The Best Time To Be A Teacher?

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Check out the video at the end of this post! It’ll make you feel better. I was reading some over at TeacherLingo.com and came across a post by Howard. In it, he writes:

Here’s what I’ve learned in the last 16 years…

Teaching is only as enjoyable as the principal you work for.

Good principals are the exception, not the norm.

The best time to be a teacher is June through August.

Whereas I only have five years of experience, when I read this, I am sad. Perhaps these comments will be helpful. If†you†agree or even if you disagree, then leave some comments and let’s start a dialogue about these issues. I don’t think that Howard is the only one who sees things this way. In fact, there are numerous “Howards” at every school I’ve ever taught at. He loves teaching! But he doesn’t thrive and actually live for teaching like he one envisioned doing. In some ways, he has lost some of his hope. I’m not trying to pick on him or anything, I want to analyze his comments a little bit more in depth. Let’s look at some of these comments and see what can be done about them.

Teaching is only as enjoyable as the principal you work for
To me, this is a defeatist mindset. It seems like Howard has chosen to let life happen to him, rather than happening to life. Habit 1 (from Seven Habits for Highly Effective People) is Be Proactive. This means that you happen to life; you make things happen.

When I began teaching, I had no idea how to keep students quiet. I worked for a great principal. But the students would not stay quiet so I could teach them everything I knew to teach them. I didn’t enjoy teaching. I went home each night and wondered what I had gotten myself into. I had a great principal, but I didn’t enjoy it. The problem was me.

At the other end of the spectrum, I have known teachers who taught in situations with very ineffective administrators.

That’s not an attack on their character. It’s very easy to be efficient and not effective. Despite these ineffective administrators, there are many teachers who thrive in doing what they do. Obviously, they are living contrary to this principle.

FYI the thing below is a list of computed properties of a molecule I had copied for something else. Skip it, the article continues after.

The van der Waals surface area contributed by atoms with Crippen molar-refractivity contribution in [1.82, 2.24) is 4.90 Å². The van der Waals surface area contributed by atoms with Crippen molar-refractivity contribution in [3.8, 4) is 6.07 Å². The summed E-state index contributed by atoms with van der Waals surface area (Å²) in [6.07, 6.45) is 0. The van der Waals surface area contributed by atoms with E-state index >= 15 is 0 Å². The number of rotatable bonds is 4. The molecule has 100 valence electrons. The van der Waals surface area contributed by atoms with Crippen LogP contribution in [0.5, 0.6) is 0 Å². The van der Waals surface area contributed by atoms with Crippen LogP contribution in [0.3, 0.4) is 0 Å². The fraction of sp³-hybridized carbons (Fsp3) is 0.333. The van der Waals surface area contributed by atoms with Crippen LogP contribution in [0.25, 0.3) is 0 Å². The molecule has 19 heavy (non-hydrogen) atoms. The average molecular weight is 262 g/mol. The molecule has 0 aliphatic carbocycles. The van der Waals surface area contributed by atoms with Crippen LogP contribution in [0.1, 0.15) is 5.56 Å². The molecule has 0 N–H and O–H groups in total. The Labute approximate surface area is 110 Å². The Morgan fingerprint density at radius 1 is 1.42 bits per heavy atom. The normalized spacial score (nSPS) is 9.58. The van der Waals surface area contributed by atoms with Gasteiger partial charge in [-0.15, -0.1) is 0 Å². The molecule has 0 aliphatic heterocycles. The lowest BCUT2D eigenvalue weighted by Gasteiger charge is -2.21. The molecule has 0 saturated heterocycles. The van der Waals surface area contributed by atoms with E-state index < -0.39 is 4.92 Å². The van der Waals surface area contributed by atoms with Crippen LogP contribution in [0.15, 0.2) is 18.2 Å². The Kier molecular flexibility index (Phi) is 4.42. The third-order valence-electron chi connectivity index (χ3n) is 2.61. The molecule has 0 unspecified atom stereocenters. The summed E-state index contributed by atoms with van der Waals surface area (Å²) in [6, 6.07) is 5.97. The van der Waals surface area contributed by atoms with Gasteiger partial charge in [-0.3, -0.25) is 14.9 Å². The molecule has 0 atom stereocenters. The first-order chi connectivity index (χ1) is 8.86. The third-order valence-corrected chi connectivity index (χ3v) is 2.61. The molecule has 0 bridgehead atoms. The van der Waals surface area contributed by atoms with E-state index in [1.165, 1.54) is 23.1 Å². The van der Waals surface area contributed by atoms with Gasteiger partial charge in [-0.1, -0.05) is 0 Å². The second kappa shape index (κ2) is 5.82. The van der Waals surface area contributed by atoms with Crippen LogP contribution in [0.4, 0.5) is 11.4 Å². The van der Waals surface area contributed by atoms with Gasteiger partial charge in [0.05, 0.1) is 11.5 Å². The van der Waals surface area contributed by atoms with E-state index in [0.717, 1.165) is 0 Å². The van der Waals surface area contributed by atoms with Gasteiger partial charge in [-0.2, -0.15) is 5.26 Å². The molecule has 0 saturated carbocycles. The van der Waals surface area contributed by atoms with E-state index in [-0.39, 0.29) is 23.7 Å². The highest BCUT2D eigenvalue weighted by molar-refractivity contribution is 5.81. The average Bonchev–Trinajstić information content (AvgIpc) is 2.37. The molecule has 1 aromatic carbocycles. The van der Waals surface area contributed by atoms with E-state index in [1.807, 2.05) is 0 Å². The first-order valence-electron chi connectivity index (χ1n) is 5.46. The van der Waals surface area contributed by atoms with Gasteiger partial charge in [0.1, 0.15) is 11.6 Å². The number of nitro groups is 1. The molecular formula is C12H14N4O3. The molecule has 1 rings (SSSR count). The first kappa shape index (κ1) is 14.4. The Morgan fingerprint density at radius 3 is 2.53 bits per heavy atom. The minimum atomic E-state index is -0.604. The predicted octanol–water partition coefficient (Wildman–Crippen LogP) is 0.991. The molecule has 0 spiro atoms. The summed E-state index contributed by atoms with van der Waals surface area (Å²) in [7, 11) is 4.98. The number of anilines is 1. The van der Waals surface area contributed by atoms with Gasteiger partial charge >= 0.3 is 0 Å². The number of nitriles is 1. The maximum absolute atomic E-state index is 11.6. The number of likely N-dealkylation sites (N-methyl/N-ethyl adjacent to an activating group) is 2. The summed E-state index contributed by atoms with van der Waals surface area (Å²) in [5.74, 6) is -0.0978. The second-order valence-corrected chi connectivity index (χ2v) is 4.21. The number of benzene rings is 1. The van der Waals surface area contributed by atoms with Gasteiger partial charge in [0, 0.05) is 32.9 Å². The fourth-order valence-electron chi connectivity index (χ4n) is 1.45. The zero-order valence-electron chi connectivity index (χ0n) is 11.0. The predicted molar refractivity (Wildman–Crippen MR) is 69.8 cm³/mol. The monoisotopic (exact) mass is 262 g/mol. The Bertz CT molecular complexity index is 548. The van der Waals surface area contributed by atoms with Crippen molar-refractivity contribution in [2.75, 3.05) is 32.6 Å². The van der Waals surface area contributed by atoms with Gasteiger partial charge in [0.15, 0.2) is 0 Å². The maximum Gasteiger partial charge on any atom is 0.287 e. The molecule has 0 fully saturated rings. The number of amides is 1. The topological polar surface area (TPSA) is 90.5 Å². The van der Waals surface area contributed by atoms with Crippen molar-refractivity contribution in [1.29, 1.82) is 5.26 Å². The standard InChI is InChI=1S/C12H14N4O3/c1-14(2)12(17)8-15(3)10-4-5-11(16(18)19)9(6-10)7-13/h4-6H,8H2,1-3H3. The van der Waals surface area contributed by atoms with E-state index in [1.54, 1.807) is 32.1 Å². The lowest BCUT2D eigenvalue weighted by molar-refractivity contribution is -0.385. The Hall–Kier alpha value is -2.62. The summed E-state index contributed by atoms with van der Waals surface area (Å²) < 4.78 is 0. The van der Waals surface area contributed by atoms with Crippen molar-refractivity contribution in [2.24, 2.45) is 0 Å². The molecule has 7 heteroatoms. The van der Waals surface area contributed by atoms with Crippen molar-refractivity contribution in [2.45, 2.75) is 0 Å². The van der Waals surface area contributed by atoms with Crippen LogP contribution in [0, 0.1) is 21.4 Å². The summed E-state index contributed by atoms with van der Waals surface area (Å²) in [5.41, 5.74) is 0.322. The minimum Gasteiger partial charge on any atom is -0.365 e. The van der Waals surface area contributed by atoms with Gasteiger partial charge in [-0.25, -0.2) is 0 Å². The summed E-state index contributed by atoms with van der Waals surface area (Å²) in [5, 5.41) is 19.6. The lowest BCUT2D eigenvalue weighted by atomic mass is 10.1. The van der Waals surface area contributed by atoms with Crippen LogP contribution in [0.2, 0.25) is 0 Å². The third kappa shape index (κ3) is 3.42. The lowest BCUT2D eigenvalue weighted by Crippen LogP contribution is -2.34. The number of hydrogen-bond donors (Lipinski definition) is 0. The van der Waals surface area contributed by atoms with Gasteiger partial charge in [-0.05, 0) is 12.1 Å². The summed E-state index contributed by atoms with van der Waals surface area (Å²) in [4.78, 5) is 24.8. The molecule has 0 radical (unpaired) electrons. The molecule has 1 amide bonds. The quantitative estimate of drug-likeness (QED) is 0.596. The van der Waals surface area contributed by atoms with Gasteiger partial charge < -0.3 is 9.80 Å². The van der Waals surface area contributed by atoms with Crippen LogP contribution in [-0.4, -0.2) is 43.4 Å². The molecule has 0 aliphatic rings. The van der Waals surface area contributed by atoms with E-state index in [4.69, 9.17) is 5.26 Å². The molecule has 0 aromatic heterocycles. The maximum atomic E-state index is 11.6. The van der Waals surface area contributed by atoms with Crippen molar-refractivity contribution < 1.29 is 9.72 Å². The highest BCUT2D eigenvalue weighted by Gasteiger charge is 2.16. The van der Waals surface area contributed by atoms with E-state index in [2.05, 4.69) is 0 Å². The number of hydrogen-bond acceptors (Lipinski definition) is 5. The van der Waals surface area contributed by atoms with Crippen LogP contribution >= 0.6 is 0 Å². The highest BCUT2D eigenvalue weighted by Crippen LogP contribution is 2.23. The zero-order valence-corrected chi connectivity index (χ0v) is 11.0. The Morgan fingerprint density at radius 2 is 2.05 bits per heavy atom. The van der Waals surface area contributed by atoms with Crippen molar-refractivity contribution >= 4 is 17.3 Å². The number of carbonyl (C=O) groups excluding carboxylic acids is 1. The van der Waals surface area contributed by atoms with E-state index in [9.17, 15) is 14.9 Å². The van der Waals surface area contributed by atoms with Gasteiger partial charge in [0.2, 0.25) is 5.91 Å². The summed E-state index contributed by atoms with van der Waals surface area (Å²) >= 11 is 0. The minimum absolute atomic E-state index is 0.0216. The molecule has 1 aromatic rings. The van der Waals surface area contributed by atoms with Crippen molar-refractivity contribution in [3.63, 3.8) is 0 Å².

To quote Chuck Smith, “Any dead fish can float down the stream. It takes a live fish to swim against the current.”

Good principals are the exception, not the norm
While this is generally true, there is good that can be found in nearly every experience you have with administrators. Maybe it’s my youth getting in the way here, but I think that everyone has something valuable that can be learned from

them. Even if it’s helping you define what it is that you want from an administrator. Again, this is a defeated person. Everyone’s out to get me. I just might as well accept that. Sad.

READ  5 Tips For Effective Parent-Teacher Communication

The best time to be a teacher is June through August
I don’t know about other teachers, but I find myself becoming extremely bored during the summer. I love being able to catch up on things that too often get neglected during the school year. I love being able to travel and visit family. But I really miss impacting lives. I know that when I grow up, get married, and have children of my own it will be a little different. I miss the smiles of the students coming in ready to learn. I miss seeing progress in lives.

Ultimately, it boils down to this:

When we base our own happiness on external circumstances, we are building a bad foundation. A wise man once said: Don’t worry, be happy. (video)

About Joel Wagner 522 Articles
Joel Wagner (@sywtt) began teaching band in 2002. Though he had a lot of information, his classes were out of control. He found himself tired, frustrated, disrespected by students, lonely, and on the brink of quitting. He had had enough. He resigned from his school district right before spring break of his second year and made it his personal mission to learn to be a great teacher. So You Want To Teach? is the ongoing story of that quest for educational excellence.

5 Comments on The Best Time To Be A Teacher?